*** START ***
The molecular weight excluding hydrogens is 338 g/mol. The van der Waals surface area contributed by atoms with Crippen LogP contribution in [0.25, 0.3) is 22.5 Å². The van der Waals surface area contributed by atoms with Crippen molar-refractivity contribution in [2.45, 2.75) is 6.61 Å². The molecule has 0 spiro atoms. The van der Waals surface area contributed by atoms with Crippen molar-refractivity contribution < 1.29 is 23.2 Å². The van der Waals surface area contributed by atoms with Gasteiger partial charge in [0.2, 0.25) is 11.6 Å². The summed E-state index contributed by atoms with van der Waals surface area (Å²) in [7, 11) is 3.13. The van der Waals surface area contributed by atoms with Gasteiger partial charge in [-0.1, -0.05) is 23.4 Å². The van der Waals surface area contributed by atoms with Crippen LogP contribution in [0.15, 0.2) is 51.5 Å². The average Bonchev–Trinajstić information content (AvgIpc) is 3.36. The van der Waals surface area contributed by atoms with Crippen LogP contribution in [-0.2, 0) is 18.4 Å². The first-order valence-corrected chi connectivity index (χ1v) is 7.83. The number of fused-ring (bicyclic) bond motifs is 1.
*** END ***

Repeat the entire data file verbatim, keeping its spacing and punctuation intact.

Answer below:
The molecular weight excluding hydrogens is 338 g/mol. The van der Waals surface area contributed by atoms with Crippen LogP contribution in [0.25, 0.3) is 22.5 Å². The van der Waals surface area contributed by atoms with Crippen molar-refractivity contribution in [2.45, 2.75) is 6.61 Å². The molecule has 0 spiro atoms. The van der Waals surface area contributed by atoms with Crippen molar-refractivity contribution < 1.29 is 23.2 Å². The van der Waals surface area contributed by atoms with Gasteiger partial charge in [0.2, 0.25) is 11.6 Å². The summed E-state index contributed by atoms with van der Waals surface area (Å²) in [7, 11) is 3.13. The van der Waals surface area contributed by atoms with Gasteiger partial charge in [-0.1, -0.05) is 23.4 Å². The van der Waals surface area contributed by atoms with Crippen LogP contribution in [0.15, 0.2) is 51.5 Å². The average Bonchev–Trinajstić information content (AvgIpc) is 3.36. The van der Waals surface area contributed by atoms with Crippen LogP contribution in [-0.2, 0) is 18.4 Å². The first-order valence-corrected chi connectivity index (χ1v) is 7.83. The number of fused-ring (bicyclic) bond motifs is 1.